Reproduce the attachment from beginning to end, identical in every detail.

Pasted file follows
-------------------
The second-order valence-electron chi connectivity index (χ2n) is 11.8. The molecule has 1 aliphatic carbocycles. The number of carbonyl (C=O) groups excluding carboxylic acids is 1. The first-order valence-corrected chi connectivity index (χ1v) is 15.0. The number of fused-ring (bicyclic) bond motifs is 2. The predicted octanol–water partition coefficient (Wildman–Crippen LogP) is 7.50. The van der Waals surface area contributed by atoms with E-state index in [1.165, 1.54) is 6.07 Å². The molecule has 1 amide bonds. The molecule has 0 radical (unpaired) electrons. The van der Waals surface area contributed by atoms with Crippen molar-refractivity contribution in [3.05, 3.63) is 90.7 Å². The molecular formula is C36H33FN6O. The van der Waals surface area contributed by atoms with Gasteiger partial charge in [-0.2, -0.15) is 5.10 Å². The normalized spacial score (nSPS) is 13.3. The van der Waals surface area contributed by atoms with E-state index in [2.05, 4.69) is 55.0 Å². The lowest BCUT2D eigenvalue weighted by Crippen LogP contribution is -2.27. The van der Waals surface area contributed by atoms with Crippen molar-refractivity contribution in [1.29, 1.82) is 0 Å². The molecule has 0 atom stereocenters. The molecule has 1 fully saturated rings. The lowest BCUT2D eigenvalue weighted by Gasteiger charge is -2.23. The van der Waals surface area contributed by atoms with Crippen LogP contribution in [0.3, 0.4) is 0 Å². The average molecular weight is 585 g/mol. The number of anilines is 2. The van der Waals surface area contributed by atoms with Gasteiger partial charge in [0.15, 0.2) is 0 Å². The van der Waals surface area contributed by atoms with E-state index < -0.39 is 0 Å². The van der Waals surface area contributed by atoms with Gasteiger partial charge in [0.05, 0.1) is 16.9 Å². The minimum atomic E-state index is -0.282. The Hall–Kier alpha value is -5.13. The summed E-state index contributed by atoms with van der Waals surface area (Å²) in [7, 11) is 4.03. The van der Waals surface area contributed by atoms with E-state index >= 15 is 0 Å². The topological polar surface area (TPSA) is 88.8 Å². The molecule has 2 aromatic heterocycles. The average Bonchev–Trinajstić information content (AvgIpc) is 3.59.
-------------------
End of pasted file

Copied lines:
The second-order valence-electron chi connectivity index (χ2n) is 11.8. The molecule has 1 aliphatic carbocycles. The number of carbonyl (C=O) groups excluding carboxylic acids is 1. The first-order valence-corrected chi connectivity index (χ1v) is 15.0. The number of fused-ring (bicyclic) bond motifs is 2. The predicted octanol–water partition coefficient (Wildman–Crippen LogP) is 7.50. The van der Waals surface area contributed by atoms with E-state index in [1.165, 1.54) is 6.07 Å². The molecule has 1 amide bonds. The molecule has 0 radical (unpaired) electrons. The van der Waals surface area contributed by atoms with Crippen molar-refractivity contribution in [3.05, 3.63) is 90.7 Å². The molecular formula is C36H33FN6O. The van der Waals surface area contributed by atoms with Gasteiger partial charge in [-0.2, -0.15) is 5.10 Å². The normalized spacial score (nSPS) is 13.3. The van der Waals surface area contributed by atoms with E-state index in [2.05, 4.69) is 55.0 Å². The lowest BCUT2D eigenvalue weighted by Crippen LogP contribution is -2.27. The van der Waals surface area contributed by atoms with Crippen molar-refractivity contribution in [1.29, 1.82) is 0 Å². The molecule has 0 atom stereocenters. The molecule has 1 fully saturated rings. The lowest BCUT2D eigenvalue weighted by Gasteiger charge is -2.23. The van der Waals surface area contributed by atoms with Crippen LogP contribution in [0.3, 0.4) is 0 Å². The average molecular weight is 585 g/mol. The number of anilines is 2. The van der Waals surface area contributed by atoms with Gasteiger partial charge in [0.15, 0.2) is 0 Å². The van der Waals surface area contributed by atoms with E-state index < -0.39 is 0 Å². The van der Waals surface area contributed by atoms with Gasteiger partial charge in [0.05, 0.1) is 16.9 Å². The minimum atomic E-state index is -0.282. The Hall–Kier alpha value is -5.13. The summed E-state index contributed by atoms with van der Waals surface area (Å²) in [7, 11) is 4.03. The van der Waals surface area contributed by atoms with E-state index >= 15 is 0 Å². The topological polar surface area (TPSA) is 88.8 Å². The molecule has 2 aromatic heterocycles. The average Bonchev–Trinajstić information content (AvgIpc) is 3.59.